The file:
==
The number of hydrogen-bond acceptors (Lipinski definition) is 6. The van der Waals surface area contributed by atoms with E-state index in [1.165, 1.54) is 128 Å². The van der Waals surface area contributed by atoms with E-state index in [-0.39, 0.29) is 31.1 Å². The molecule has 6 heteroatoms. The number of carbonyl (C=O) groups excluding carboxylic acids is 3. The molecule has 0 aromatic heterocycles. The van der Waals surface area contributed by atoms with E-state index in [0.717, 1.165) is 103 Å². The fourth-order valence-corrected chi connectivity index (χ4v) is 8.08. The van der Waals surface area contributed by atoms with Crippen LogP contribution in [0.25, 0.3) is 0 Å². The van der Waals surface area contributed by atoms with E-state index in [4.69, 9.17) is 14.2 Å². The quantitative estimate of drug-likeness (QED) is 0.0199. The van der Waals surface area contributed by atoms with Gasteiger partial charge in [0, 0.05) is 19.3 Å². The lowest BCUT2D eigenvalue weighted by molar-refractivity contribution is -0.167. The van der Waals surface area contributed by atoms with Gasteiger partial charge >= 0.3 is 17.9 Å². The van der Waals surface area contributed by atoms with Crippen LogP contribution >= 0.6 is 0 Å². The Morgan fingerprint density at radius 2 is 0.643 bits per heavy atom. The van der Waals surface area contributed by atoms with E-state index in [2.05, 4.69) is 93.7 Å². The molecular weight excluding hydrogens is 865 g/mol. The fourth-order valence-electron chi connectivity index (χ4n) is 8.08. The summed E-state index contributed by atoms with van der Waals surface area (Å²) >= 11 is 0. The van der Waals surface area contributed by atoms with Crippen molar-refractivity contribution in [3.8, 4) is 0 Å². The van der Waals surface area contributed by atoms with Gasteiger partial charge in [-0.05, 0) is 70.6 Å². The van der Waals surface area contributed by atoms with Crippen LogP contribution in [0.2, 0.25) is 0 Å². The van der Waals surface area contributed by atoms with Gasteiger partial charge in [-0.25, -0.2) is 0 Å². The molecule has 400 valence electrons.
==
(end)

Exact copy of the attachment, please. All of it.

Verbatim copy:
The number of hydrogen-bond acceptors (Lipinski definition) is 6. The van der Waals surface area contributed by atoms with E-state index in [1.165, 1.54) is 128 Å². The van der Waals surface area contributed by atoms with E-state index in [-0.39, 0.29) is 31.1 Å². The molecule has 6 heteroatoms. The number of carbonyl (C=O) groups excluding carboxylic acids is 3. The molecule has 0 aromatic heterocycles. The van der Waals surface area contributed by atoms with E-state index in [0.717, 1.165) is 103 Å². The fourth-order valence-corrected chi connectivity index (χ4v) is 8.08. The van der Waals surface area contributed by atoms with Crippen LogP contribution in [0.25, 0.3) is 0 Å². The van der Waals surface area contributed by atoms with E-state index in [4.69, 9.17) is 14.2 Å². The quantitative estimate of drug-likeness (QED) is 0.0199. The van der Waals surface area contributed by atoms with Gasteiger partial charge in [0, 0.05) is 19.3 Å². The lowest BCUT2D eigenvalue weighted by molar-refractivity contribution is -0.167. The van der Waals surface area contributed by atoms with Gasteiger partial charge >= 0.3 is 17.9 Å². The van der Waals surface area contributed by atoms with Crippen LogP contribution >= 0.6 is 0 Å². The Morgan fingerprint density at radius 2 is 0.643 bits per heavy atom. The van der Waals surface area contributed by atoms with E-state index in [2.05, 4.69) is 93.7 Å². The molecular weight excluding hydrogens is 865 g/mol. The fourth-order valence-electron chi connectivity index (χ4n) is 8.08. The summed E-state index contributed by atoms with van der Waals surface area (Å²) >= 11 is 0. The van der Waals surface area contributed by atoms with Crippen molar-refractivity contribution in [3.8, 4) is 0 Å². The van der Waals surface area contributed by atoms with Gasteiger partial charge in [-0.05, 0) is 70.6 Å². The van der Waals surface area contributed by atoms with Crippen LogP contribution in [0.2, 0.25) is 0 Å². The van der Waals surface area contributed by atoms with Gasteiger partial charge in [-0.25, -0.2) is 0 Å². The molecule has 400 valence electrons.